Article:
At first glance, Hydra appears to be no different from its neighbours. It features white-washed streets, a jasmine-scented atmosphere. And stunning views of the glistening blue waters around it, just like other islands in the Aegean Sea.
Hydra is unique due to its preferred form of transportation. Locals have chosen to embrace the rhythmic sound of horse hooves rather than the cacophony of honking horns.
Cars are not only missing from this area; they are being kept out on purpose. Local law forbids the usage of motorised vehicles, with the exception of ambulances, fire engines, and garbage trucks.
The 2,500 inhabitants of the Greek island commute using mules, donkeys, and miniature horses.
Visitors are greeted by tiny horses gently navigating their way through the cobblestone streets. As they get off the ferry and onto Hydra Port, the island’s hub, to get a feel for the relaxed pace of the place.
It’s usual to see locals going about their daily business. While joined by their canine pals as you stroll around Hydra’s charming paths.
The island is permeated by their presence, from Mandraki on the island’s western coasts. Famed for its beautiful seas and laid-back vibe, to Kaminia. A peaceful village on the southern shoreline ornamented with traditional stone cottages.
According to Harriet Jarman, owner of the horseback riding business Harriet’s Hydra Horses. “Hydra is an island that really takes you back in time.”
No Vehicles? No Problems
When Jarman’s mother brought her to Hydra 24 years ago for a holiday, it was the beginning of a life-altering decision to make Hydra their permanent home.
Ten years later, during the Greek financial crisis, Jarman was forced to sell her beloved mare Chloe.
She made the decision to start her horse-tour company because she was determined to maintain Chloe. Through this business, she was able to express her passion for the island’s natural beauty while simultaneously providing financial support for Chloe.
She says, “I got tired of everybody advising me to sell her (Chloe) because it’s expensive to keep a horse. I reasoned, “Okay, I’ll demonstrate why I want to remain on the island myself.”
The organisation now boasts a team of 12 horses, and skilled equestrians provide guided trips around the island’s trails.
These excursions visit Hydra’s numerous charming monasteries and lovely beaches. Alongside the horses, riders can also cool down in the water.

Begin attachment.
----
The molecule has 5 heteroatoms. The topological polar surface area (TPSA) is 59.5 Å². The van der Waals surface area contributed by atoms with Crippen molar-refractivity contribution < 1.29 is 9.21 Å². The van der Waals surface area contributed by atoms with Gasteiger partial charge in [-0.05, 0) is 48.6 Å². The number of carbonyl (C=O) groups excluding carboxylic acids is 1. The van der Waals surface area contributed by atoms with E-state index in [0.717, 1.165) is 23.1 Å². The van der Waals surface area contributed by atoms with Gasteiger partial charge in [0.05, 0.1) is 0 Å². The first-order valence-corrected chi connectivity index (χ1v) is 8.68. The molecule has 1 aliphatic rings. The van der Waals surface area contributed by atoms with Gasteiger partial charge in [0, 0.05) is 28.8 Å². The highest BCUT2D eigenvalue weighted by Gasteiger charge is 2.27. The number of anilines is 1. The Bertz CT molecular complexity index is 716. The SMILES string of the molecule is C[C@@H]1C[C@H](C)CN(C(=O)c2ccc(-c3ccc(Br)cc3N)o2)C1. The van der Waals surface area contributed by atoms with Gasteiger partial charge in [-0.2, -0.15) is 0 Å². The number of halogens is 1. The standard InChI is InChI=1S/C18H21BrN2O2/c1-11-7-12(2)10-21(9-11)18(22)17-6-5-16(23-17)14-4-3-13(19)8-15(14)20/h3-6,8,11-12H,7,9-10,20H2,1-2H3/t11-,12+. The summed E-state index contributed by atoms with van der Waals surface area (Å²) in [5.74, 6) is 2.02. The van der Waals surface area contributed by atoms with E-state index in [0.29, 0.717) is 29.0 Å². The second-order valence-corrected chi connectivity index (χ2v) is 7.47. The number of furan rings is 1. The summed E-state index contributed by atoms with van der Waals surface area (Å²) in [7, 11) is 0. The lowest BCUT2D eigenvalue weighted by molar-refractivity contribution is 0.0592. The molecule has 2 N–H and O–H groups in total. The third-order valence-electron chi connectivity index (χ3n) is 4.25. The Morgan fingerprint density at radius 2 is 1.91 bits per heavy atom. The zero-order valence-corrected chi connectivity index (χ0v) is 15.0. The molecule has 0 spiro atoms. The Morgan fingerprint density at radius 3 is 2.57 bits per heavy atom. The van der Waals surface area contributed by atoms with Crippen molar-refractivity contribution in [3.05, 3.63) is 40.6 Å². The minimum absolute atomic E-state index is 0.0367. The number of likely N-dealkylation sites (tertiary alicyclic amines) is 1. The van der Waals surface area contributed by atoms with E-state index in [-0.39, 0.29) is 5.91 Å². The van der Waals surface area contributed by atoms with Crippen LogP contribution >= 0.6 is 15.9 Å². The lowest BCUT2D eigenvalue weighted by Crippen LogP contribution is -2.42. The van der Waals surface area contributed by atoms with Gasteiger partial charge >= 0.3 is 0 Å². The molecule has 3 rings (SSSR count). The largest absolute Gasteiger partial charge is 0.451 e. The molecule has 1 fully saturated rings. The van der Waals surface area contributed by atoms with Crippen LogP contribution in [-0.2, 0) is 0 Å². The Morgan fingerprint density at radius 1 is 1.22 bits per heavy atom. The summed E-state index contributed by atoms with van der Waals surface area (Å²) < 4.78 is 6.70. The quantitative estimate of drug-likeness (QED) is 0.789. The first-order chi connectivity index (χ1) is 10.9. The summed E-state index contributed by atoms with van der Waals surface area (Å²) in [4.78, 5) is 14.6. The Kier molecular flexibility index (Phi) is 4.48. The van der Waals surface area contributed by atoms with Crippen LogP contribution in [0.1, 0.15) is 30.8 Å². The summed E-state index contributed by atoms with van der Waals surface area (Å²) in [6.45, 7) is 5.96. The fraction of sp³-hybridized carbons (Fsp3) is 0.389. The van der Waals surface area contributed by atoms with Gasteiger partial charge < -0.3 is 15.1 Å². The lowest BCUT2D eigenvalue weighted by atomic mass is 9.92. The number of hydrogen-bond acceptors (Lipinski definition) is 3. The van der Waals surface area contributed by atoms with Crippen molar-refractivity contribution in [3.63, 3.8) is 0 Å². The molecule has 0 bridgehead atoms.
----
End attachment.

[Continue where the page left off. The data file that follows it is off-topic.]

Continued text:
A Legacy Depicted In Hoofprints
The choice to use “cáiques,” or traditional horse-drawn transportation, honours the island’s rich past and dedication to sustainable living.
Hydra prospered as a busy marine centre in the 18th and 19th centuries. But as the 20th century began and motorised transportation spread throughout Greece, the island’s winding, steep streets and rugged topography made driving a car impractical.
Residents resorted to equine transportation because it could move through the rough terrain more effectively.
This reliance on hooves became part of Hydra’s culture and way of life over time.
The usage of donkeys and mules to move goods, construction materials, and even people. About the island became a vital aspect of the island’s identity. It is still practised today.
“Everyone around here lives off their backs,” claims Jarman. They transport everything from building supplies and furniture to luggage and shopping, serving as our cars and hands.
A Haven For Artists
Due to the island’s apparent peace and lack of automobiles, it has attracted artists from all over the world, including famed Italian actress Sophia Loren, who fell in love with Hydra while filming “Boy on a Dolphin” in 1957.
“Hydra offers wonderful colours, beautiful light, and a unique atmosphere that has inspired many people,” says jewellery designer and native Hydrite Elena Votsi.
Votsi is renowned for her work that combines traditional craftsmanship with contemporary aesthetics. She finds inspiration in geometry, nature, and her Greek roots.
Votsi claims that although being born in Athens, she spent her summers and holidays with her father on Hydra. Since the beginning of her career, she claims that the absence of cars has made it a magical location to work and served as inspiration for her works.
“I was inspired by the light, the rocks, and the wave patterns. My creative approach has been greatly influenced by the island’s natural beauty and distinctiveness, Votsi stated.
She received an invitation to participate in a design contest for the International Olympic Committee’s Summer Olympic Games medal in 2003.
Votsi went to her house in Hydra after getting the go-ahead to compete. The island, with its undeniable allure, served as Votsi’s muse, inspiring a creative voyage that resulted in her victory and added her name to the annals of the most prestigious sports events in history.
In the 1960s, Canadian singer-songwriter Leonard Cohen found Hydra and lived there for a while. His song “Bird on the Wire,” which he largely penned while residing there, is a tribute to his time spent on Hydra.
“The utopia of Hydra. It’s a blessing that I can come here and work as an artist, as so many others have done before me and will do in the future, said Votsi.